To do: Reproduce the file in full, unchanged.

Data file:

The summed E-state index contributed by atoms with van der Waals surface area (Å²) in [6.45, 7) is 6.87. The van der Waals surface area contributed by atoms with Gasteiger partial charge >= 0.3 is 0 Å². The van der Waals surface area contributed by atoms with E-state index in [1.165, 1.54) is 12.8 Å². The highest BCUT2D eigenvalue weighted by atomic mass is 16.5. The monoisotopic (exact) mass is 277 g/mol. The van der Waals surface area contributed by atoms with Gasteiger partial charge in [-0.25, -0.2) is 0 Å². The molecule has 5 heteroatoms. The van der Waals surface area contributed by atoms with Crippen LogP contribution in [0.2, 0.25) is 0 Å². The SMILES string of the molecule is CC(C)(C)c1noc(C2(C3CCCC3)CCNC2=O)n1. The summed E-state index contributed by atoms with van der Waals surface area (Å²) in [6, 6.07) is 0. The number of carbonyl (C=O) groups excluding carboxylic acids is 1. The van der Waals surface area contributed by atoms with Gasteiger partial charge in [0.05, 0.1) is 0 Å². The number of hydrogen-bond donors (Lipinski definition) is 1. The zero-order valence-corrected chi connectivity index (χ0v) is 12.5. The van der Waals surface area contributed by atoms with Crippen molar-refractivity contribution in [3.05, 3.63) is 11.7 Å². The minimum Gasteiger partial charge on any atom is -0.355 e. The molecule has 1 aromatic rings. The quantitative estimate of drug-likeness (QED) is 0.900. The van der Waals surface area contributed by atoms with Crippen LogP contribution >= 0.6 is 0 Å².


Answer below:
The summed E-state index contributed by atoms with van der Waals surface area (Å²) in [6.45, 7) is 6.87. The van der Waals surface area contributed by atoms with Gasteiger partial charge >= 0.3 is 0 Å². The van der Waals surface area contributed by atoms with E-state index in [1.165, 1.54) is 12.8 Å². The highest BCUT2D eigenvalue weighted by atomic mass is 16.5. The monoisotopic (exact) mass is 277 g/mol. The van der Waals surface area contributed by atoms with Gasteiger partial charge in [-0.25, -0.2) is 0 Å². The molecule has 5 heteroatoms. The van der Waals surface area contributed by atoms with Crippen LogP contribution in [0.2, 0.25) is 0 Å². The SMILES string of the molecule is CC(C)(C)c1noc(C2(C3CCCC3)CCNC2=O)n1. The summed E-state index contributed by atoms with van der Waals surface area (Å²) in [6, 6.07) is 0. The number of carbonyl (C=O) groups excluding carboxylic acids is 1. The van der Waals surface area contributed by atoms with Gasteiger partial charge in [0.05, 0.1) is 0 Å². The number of hydrogen-bond donors (Lipinski definition) is 1. The zero-order valence-corrected chi connectivity index (χ0v) is 12.5. The van der Waals surface area contributed by atoms with Crippen molar-refractivity contribution in [3.05, 3.63) is 11.7 Å². The minimum Gasteiger partial charge on any atom is -0.355 e. The molecule has 1 aromatic rings. The quantitative estimate of drug-likeness (QED) is 0.900. The van der Waals surface area contributed by atoms with Crippen LogP contribution >= 0.6 is 0 Å².